A Metaphor For Life: “You Just Have To Fool With It”

Disclaimer:  Today’s blog is very ego-centric.  As I watched devastating events unfold this summer related to natural – and unnatural – disasters around the world, I felt more and more powerless.  I can’t control any of that.  But I can control some things about me.

This summer I was so fortunate to rejoin America’s work force, albeit at the least rate of pay since what I earned as a secretary in the ‘70s, and I remain astounded that this is the case for so many of us in this economy.  Misery loves company and yes, I am happy that we are in this boat together, and grateful for my new job.  And I wonder, are we “the underemployed”?  Financials aside, in my case, No!

The skills I have acquired over the last couple of years as a customer service representative along with learning even more complex duties associated with customer care in my current position, are far more challenging and rewarding than any tasks I ever performed as a secretary or assistant years ago.  Now that I am older, my work ethic and attitude have improved; I take nothing for granted.  As I navigate what for me is a steep learning curve in my current position, I find it is helpful to follow the advice of Karon, my supervisor, “You just have to fool with it”.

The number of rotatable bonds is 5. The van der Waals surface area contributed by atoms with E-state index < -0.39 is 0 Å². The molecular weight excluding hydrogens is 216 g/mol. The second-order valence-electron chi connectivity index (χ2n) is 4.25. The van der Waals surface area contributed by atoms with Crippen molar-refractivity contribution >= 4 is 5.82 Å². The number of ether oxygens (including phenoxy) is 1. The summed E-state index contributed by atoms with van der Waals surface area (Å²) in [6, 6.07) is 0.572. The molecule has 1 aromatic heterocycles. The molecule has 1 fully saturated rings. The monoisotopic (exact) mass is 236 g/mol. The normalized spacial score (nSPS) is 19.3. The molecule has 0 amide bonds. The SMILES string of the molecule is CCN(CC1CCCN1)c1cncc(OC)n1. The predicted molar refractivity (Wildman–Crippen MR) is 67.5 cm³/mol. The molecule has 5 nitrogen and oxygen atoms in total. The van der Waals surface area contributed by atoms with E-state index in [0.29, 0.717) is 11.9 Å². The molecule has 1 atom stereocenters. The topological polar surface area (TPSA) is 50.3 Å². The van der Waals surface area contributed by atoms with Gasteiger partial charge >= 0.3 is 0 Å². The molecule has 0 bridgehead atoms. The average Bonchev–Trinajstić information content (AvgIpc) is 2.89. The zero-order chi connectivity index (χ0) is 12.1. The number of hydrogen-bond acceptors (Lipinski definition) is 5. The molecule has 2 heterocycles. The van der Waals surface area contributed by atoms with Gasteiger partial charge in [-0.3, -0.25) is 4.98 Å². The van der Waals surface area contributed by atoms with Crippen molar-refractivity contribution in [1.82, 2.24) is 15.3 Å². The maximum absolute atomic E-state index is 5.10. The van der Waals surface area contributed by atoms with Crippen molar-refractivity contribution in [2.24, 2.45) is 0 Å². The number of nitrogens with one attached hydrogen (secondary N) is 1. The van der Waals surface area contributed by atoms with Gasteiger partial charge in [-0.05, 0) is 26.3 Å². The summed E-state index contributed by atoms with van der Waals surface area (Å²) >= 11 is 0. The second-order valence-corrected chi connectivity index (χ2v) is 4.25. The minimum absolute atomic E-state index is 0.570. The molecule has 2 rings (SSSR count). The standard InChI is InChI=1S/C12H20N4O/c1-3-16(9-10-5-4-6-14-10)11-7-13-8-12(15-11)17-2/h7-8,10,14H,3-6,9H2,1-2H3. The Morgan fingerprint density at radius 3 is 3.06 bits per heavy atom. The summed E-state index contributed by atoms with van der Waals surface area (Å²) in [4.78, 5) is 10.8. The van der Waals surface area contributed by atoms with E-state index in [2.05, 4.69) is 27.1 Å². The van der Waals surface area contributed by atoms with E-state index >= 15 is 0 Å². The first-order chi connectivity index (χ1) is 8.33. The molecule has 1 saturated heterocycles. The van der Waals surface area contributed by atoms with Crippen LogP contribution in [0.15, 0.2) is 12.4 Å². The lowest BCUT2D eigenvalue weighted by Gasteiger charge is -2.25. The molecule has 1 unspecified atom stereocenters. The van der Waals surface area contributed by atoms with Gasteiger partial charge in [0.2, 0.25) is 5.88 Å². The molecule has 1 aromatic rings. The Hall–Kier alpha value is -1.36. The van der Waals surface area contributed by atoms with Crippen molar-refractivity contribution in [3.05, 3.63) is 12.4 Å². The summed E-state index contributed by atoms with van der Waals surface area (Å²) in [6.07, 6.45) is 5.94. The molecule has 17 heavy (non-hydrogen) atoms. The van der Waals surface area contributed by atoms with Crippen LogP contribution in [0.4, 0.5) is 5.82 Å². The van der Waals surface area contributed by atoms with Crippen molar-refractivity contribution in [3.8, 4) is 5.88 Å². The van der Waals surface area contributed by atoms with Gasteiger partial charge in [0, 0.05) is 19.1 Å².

In July I crashed and burned over a combination of let-downs:  I had suddenly stopped working daily in my sketch journal, I was overwhelmed with adjusting to my new schedule, and dealing head-on with some financial challenges; plus anxiety and excitement over my 45th high school reunion just about did me in.  The post-reunion depression stunned me.  Let’s face it: I was expecting the 18 year old me to walk into a room full of 18 year old classmates.  I didn’t recognize most of them; hell, I don’t even recognize me.   I couldn’t hear, my legs ached from standing, and I felt very out-of-body.  And it gets worse from there!  I proceed to measure my success by theirs; OMG, I’m a blimp and a failure!  Loser!

And here’s the kicker: if it really isn’t what’s on the outside that counts, but what lies within, I am screwed!  I’m not even that nice!  Despite my girth I am vain, egotistical, temperamental.  I’m selfish and self-centered and jealously guard my solitude.  I don’t always play well with others.   So, I am an artist, at last.  I pass the personality test.

I have an “Ah-ha!” moment watching Stacy & Clinton on What Not To Wear describe the shape of an outfit making a plus size gal “look like an ice cream cone”.  Time to rethink my wardrobe.  Acknowledging that I swoon over the floaty, printed, femme shapes of some of today’s fashions helps me make a shift inside and out.  A sense of excitement and anticipation stirs me.  I recall that these bespoke elements have never gone out of style, and I have always felt my best when sashaying around in them.   I dressed that way a lot in the 70’s (when I was an artist) and in the 90’s (when I was an artist) and now that I’ve discovered my art again, it’s time to change my look.  Indeed, you just have to fool with it.